Rain warnings, rising Gatineau River has more residents bracing for flooding
For 3rd time in 6 years, residents on river's edge are filling sandbags
Residents and business owners in low-lying areas near the Gatineau River should ensure their property is prepared for a significant rise in the river's water level in the coming days, says the mayor of Gatineau, Que.
The warning comes as Hydro-Québec is releasing more water upstream from its Baskatong Reservoir north of Maniwaki, Que.
"Citizens need to be prepared and they need to do what they have to do, because they do have a responsibility," said Gatineau Mayor France Bélisle during a news conference Wednesday afternoon.
The reservoir, according to the utility, is at capacity due to the combination of the spring runoff and heavy rains over the past two weeks, which poses a risk to the hydroelectric dam the reservoir powers.
Maniwaki, about 125 kilometres north of Gatineau, started flooding about a week ago and Gracefield, Que., has followed.
The amount of water released by Hydro-Québec depends on the amount of rain that falls over the next few days.
Communities upstream of Gatineau are under a rainfall warning that says 40 to 60 millimetres of rain is likely and up to 75 mm is possible by Friday evening.
The water level in Gatineau is expected to begin rising Thursday and reach its peak Saturday.
Bélisle said her city has set up stations for residents to pick up sandbags and staff members are working with the Red Cross in case residents need to evacuate.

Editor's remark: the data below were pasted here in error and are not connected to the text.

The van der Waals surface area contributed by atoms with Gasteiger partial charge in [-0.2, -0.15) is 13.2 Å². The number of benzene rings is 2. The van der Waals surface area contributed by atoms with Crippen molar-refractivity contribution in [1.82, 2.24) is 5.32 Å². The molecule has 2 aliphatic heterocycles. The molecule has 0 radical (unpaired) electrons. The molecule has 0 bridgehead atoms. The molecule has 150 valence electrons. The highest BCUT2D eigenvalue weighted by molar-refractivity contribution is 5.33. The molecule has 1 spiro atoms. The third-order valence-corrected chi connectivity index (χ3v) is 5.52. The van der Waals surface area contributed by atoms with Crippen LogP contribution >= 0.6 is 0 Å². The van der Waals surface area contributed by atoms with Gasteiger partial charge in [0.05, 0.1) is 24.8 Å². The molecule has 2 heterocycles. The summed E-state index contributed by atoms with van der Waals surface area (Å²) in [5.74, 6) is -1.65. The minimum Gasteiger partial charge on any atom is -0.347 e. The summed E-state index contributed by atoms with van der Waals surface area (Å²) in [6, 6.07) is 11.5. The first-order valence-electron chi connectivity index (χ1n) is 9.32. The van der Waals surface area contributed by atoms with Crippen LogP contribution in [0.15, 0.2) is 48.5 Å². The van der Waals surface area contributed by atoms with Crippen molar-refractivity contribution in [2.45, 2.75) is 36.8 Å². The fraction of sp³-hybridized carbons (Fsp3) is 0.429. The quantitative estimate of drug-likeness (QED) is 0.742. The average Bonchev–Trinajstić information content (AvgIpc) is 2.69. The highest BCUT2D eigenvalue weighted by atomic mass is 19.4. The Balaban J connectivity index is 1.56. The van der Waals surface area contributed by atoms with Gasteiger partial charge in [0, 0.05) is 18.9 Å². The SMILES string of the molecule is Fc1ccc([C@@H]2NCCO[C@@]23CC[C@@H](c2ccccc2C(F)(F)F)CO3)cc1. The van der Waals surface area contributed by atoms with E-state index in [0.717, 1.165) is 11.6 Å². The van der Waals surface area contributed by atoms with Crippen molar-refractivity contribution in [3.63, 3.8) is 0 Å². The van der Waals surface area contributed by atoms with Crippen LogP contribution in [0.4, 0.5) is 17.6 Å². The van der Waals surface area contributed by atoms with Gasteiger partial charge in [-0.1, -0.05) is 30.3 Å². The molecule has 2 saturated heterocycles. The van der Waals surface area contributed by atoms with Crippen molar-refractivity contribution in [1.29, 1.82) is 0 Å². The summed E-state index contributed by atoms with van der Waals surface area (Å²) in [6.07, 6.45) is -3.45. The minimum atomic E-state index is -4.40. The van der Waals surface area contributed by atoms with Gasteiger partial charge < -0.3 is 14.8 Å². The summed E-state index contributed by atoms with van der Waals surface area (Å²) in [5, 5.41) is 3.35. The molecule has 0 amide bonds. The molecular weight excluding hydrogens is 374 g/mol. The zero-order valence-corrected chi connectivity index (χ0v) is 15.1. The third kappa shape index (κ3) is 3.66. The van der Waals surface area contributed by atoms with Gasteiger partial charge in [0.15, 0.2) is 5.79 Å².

"The city is prepared, we're working, we're in the field," said Bélisle.
Same areas flooded in 2017 and 2019
The area facing the biggest threat of flooding, according to Gatineau officials, sits between the Alonzo-Wright Bridge and rue Moreau.
For Suzanne Quesnel and many of her neighbours on rue Adélard in the Pointe-Gatineau neighbourhood, this is the third time in six years they've had to fill sandbags in an effort to hold back the river's waters.
"It's very stressful living here every spring," said Quesnel. "I have PTSD pretty much from January to June. I don't sleep. You keep waiting for the water."
Quesnel, who's lived on the street since 1993, stayed even after the floods of 2017 and 2019, which caused millions of dollars in damage to the area.
If her home suffers significant damage, this could be the final straw.
"We're hoping this year the province lets us destroy the house and leave," she said. "We've been wanting that since 2017 but we never met the required elements to leave."
During her news conference, Bélisle addressed the toll this latest round on flooding will likely have on people's mental health, and implored affected residents to seek help if needed.
"I know it is hard and I know a lot of our citizens have gone through a lot in the last few years," said Bélisle.
"They need to act, but certainly they cannot underestimate the mental situation that they will be going through."